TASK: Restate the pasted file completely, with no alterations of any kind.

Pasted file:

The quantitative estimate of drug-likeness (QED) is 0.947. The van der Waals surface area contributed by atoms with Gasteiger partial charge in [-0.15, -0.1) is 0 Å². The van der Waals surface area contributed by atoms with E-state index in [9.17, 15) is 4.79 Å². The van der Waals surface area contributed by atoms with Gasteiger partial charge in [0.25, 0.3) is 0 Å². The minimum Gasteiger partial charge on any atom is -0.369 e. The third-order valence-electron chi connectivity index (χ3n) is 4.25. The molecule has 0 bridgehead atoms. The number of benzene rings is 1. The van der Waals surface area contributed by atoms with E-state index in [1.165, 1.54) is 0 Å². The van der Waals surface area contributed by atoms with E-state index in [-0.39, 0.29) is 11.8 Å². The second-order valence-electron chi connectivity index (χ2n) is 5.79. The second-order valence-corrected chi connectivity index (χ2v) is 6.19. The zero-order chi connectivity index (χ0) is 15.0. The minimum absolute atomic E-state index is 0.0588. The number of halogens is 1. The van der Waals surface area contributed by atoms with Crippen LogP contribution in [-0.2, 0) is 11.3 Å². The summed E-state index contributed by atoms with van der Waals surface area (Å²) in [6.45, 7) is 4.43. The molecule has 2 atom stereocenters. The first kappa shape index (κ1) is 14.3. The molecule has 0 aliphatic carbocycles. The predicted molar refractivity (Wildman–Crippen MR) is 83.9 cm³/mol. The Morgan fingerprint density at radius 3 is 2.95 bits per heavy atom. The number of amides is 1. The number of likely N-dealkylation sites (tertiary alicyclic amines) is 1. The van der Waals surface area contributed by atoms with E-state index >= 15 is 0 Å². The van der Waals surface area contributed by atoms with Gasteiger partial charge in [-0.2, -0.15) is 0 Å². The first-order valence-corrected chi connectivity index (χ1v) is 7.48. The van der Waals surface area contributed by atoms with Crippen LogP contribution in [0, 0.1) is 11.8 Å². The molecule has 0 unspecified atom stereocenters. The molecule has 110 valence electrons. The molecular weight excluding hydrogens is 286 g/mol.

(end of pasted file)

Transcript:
The quantitative estimate of drug-likeness (QED) is 0.947. The van der Waals surface area contributed by atoms with Gasteiger partial charge in [-0.15, -0.1) is 0 Å². The van der Waals surface area contributed by atoms with E-state index in [9.17, 15) is 4.79 Å². The van der Waals surface area contributed by atoms with Gasteiger partial charge in [0.25, 0.3) is 0 Å². The minimum Gasteiger partial charge on any atom is -0.369 e. The third-order valence-electron chi connectivity index (χ3n) is 4.25. The molecule has 0 bridgehead atoms. The number of benzene rings is 1. The van der Waals surface area contributed by atoms with E-state index in [1.165, 1.54) is 0 Å². The van der Waals surface area contributed by atoms with E-state index in [-0.39, 0.29) is 11.8 Å². The second-order valence-electron chi connectivity index (χ2n) is 5.79. The second-order valence-corrected chi connectivity index (χ2v) is 6.19. The zero-order chi connectivity index (χ0) is 15.0. The minimum absolute atomic E-state index is 0.0588. The number of halogens is 1. The van der Waals surface area contributed by atoms with Crippen LogP contribution in [-0.2, 0) is 11.3 Å². The summed E-state index contributed by atoms with van der Waals surface area (Å²) in [6.45, 7) is 4.43. The molecule has 2 atom stereocenters. The first kappa shape index (κ1) is 14.3. The molecule has 0 aliphatic carbocycles. The predicted molar refractivity (Wildman–Crippen MR) is 83.9 cm³/mol. The Morgan fingerprint density at radius 3 is 2.95 bits per heavy atom. The number of amides is 1. The number of likely N-dealkylation sites (tertiary alicyclic amines) is 1. The van der Waals surface area contributed by atoms with E-state index >= 15 is 0 Å². The van der Waals surface area contributed by atoms with Gasteiger partial charge in [-0.2, -0.15) is 0 Å². The first-order valence-corrected chi connectivity index (χ1v) is 7.48. The van der Waals surface area contributed by atoms with Crippen LogP contribution in [0, 0.1) is 11.8 Å². The molecule has 0 unspecified atom stereocenters. The molecule has 110 valence electrons. The molecular weight excluding hydrogens is 286 g/mol.